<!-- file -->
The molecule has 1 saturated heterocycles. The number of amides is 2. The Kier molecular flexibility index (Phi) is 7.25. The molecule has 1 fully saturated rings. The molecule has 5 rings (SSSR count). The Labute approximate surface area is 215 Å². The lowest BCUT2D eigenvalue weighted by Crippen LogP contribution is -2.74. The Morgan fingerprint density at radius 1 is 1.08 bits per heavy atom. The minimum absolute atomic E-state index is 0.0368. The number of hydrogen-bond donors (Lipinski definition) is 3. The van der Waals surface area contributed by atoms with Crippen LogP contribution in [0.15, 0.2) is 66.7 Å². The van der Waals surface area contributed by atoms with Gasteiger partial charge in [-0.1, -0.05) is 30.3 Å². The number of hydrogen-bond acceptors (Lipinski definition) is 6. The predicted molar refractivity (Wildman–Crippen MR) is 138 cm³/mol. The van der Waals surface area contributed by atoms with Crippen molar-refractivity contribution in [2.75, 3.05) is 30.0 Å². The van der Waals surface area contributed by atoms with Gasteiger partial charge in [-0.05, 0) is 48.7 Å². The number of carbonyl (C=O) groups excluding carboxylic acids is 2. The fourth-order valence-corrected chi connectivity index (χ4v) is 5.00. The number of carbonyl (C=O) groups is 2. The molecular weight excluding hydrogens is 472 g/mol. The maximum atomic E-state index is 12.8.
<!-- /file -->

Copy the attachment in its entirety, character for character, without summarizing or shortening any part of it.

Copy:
The molecule has 1 saturated heterocycles. The number of amides is 2. The Kier molecular flexibility index (Phi) is 7.25. The molecule has 1 fully saturated rings. The molecule has 5 rings (SSSR count). The Labute approximate surface area is 215 Å². The lowest BCUT2D eigenvalue weighted by Crippen LogP contribution is -2.74. The Morgan fingerprint density at radius 1 is 1.08 bits per heavy atom. The minimum absolute atomic E-state index is 0.0368. The number of hydrogen-bond donors (Lipinski definition) is 3. The van der Waals surface area contributed by atoms with Crippen LogP contribution in [0.15, 0.2) is 66.7 Å². The van der Waals surface area contributed by atoms with Gasteiger partial charge in [-0.1, -0.05) is 30.3 Å². The number of hydrogen-bond acceptors (Lipinski definition) is 6. The predicted molar refractivity (Wildman–Crippen MR) is 138 cm³/mol. The van der Waals surface area contributed by atoms with Crippen molar-refractivity contribution in [2.75, 3.05) is 30.0 Å². The van der Waals surface area contributed by atoms with Gasteiger partial charge in [-0.05, 0) is 48.7 Å². The number of carbonyl (C=O) groups excluding carboxylic acids is 2. The fourth-order valence-corrected chi connectivity index (χ4v) is 5.00. The number of carbonyl (C=O) groups is 2. The molecular weight excluding hydrogens is 472 g/mol. The maximum atomic E-state index is 12.8.